Officer Good Guy – why I don’t trust cops

I’m not ready to write about last night yet.  The situation is still too close and too vivid.  Instead I will talk about the first time I realized I could not trust the police.

As a child I’m sure I had officers come to my school.  They were always Officer Good Guy, the hero who saved little kittens and stopped the bad robber who broke in after dark.  I’m sure there were children in my class who aspired to be Officer Good Guy when they got older.  I never had the sort of inclination.  Mostly I wanted to grow up and be a dragon, but I had a fleeting aspiration of being a garbage man for a while, and sometimes thought about becoming a veterinarian.  At some point I developed a vague distrust for police, but nothing concrete.  I wasn’t into drugs in high school, I didn’t drink or get into fights. I was pretty much a quiet unobtrusive shy little goth, who sat reading in a back corner while others disrupted class, having already finished the next week’s worth of work.  I didn’t have a reason to dislike cops yet, I simply felt uneasy around them.  They seemed to constantly condescend to people, to treat people as though they were just waiting for you to do something wrong, whether they had reason to suspect you or not.  If I had been more aware of the world around me, I would have seen more of the racial issues in how they treated the kids from black and low income neighborhoods differently, and how much my privilege protected me.  It wasn’t long before my vague distrust had grounds to grow.

My group of friends would always hang out on a large patch of astroturf on one corner of the square of our town’s downtown shopping center.  There was a mall on one side, a movie theater and a series of outdoor shops on the other, another string of shops on the third, and the astroturf rounding out the fourth side of the busy square intersection.  Small concerts were held there, occasionally a flea market was set up, but mostly it was a gathering place where you could see a few folks playing guitar in one spot, card gamers in a yu-gi-oh battle in another, the Jesus folks giving a sermon in a third, and kids of all ages with parents and friends just running around and having fun.  It was perfectly allowable to be there after dark, so when the sun started setting on the hot summer days, many of us migrated up there from the library park that closed in the evening.  It was a place to be out in the open and just relax.  I won’t say that some of us didn’t sneak back into the library park to drink, or slip behind the shopping center to do drugs, or hide in the church parking lot to clumsily hook up with our grasping eager friends.  But when we were hanging out on the astroturf, we were in plain site just sitting and talking or wrestling around playfully, it was a safe zone for those who weren’t up to something, at least not at that time.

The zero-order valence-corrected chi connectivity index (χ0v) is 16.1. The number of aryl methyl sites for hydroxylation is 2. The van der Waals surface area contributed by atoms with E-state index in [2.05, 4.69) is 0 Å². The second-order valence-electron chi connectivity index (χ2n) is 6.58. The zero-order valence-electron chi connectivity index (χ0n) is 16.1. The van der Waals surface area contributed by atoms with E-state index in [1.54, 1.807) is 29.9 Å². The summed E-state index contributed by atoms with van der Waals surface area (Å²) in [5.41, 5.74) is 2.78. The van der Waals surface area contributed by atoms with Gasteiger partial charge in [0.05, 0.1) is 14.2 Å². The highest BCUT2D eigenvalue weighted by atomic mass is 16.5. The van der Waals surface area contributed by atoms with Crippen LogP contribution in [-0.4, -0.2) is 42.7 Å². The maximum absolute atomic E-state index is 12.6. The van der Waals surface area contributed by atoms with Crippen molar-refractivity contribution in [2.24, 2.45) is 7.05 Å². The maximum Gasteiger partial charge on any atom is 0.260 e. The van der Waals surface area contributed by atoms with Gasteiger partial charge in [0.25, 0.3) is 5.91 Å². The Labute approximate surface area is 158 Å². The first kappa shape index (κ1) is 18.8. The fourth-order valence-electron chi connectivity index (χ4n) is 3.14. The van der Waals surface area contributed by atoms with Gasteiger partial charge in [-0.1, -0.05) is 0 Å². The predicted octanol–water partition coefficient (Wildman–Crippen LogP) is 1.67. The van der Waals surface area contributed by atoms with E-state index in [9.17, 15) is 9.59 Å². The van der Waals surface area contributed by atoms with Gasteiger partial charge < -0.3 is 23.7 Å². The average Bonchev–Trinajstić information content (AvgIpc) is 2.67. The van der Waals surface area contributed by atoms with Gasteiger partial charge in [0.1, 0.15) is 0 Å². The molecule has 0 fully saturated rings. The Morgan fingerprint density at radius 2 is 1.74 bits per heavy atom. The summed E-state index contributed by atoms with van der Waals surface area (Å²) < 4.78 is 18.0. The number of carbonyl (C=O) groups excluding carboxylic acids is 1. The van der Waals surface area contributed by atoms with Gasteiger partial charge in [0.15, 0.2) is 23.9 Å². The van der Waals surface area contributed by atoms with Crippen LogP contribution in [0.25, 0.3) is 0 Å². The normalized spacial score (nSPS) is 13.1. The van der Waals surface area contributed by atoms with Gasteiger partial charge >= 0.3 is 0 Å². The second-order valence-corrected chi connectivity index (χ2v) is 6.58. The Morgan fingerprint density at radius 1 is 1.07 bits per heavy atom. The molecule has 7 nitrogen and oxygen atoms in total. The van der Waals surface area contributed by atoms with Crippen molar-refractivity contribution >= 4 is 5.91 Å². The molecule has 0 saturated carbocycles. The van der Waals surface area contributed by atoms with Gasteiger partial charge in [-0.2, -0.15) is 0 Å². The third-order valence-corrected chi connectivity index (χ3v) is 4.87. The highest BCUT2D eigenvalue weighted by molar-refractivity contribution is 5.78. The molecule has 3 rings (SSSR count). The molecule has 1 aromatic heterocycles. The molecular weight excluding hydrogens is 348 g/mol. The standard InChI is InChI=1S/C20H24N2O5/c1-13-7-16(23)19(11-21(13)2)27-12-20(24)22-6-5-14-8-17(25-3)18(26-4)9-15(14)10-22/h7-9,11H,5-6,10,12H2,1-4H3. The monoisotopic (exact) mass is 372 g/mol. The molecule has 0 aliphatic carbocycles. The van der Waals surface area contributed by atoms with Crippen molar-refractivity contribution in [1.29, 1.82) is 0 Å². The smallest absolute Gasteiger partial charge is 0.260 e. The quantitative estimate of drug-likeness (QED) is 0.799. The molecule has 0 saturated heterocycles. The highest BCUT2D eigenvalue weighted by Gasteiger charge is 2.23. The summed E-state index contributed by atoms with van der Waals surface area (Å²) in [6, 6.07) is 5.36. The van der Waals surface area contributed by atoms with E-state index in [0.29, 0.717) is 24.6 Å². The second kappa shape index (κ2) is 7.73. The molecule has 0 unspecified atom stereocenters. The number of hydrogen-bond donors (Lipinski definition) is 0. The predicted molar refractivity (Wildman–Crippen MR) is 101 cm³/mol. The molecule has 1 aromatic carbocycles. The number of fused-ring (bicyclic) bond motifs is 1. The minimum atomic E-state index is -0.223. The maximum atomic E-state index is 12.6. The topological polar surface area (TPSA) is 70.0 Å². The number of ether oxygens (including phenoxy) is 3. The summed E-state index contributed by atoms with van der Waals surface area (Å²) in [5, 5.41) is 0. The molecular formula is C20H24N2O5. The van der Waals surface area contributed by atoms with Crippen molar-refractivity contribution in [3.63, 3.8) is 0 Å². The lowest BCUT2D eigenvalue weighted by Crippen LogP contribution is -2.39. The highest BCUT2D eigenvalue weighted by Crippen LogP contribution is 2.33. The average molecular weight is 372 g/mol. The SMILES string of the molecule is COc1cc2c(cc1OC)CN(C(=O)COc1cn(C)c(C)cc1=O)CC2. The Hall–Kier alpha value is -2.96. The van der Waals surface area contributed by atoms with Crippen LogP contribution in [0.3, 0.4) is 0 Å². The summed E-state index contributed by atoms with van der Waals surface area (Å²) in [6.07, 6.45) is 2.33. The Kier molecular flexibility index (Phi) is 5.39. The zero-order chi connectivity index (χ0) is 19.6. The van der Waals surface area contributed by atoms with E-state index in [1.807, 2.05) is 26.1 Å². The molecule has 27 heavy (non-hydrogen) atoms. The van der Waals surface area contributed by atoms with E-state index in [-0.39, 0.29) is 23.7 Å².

We were sitting on the concrete stair at the corner of the turf, me in my heavy tripp pants and cutesy wolf ears and tail, and my friend Sesshy on my lap.  Both of us very small and at the time very feminine creatures, about as intimidating as a fuzzy caterpillar.  We were laughing with a few other friends standing around when we noticed the cop standing at the top of the stairs staring at all.  My first reaction was to feel creeped out, chills going up my spine.  He wasn’t saying anything and the way he was watching us put me on edge.  We were polite, asking him if he needed anything, and he just leered at us.  Suddenly being one of two cute girls cuddling did not feel safe under his gaze.  We asked him again if we were doing anything wrong, if he needed us to leave the area, and he just took a few more steps down and kept watching us eerily.  Our other friends split, jogging off across the astroturf.  I don’t blame them, they were much less trusting of cops then we were, having grown up in neighborhoods where Officer Good Guy would beat down your dad for going to the corner store in a sweatshirt that just might “match the description”.

We crossed to the other side of the large steps and tried to walk up towards the new flashing tower they had installed with a button you could press if you were afraid you were about to be mugged or raped.  The thought went through my mind, if we press it, because we don’t know this man’s intentions and he’s approaching us in a way that feels threatening, who will respond?  The cop is already here, he’s the one we’re afraid of.  It didn’t matter because he glanced up at it and moved to position himself between us and the button.  At that point alarm bells went off and I took Sesshy’s hand and walked quickly away, chattering about all the people we were about to meet up with and how we were going home to our parents, anything I could think of that would sound reasonable and deter him.

The cop followed us to the bus stop.  He stood there watching, never having said anything, but still looking at us like a predator.  At one point he ignored a few calls on his radio, and then radioed back at one that he was engaged at the time and would respond only to urgent calls.  He followed us onto the bus.  I was too frightened to take it to our usual stop, because that left a mile long walk, some parts through the woods, to get back home.  We got off one bus and onto another, and then when we made our third transfer and got onto the metro, he finally stopped and walked away, leaving us terrified and confused.  Did we imagine that he was following us the whole time?  Would an officer of the law really stalk two young teenage, seemingly girl-children, half way across town?  Why hadn’t he responded when we asked why he was watching or following us, or if we were doing anything wrong?  Had we done something wrong, by simply existing as two feminine presenting folk sharing platonic and non-sexual affection in public?  And if he had gotten us alone, what would have happened?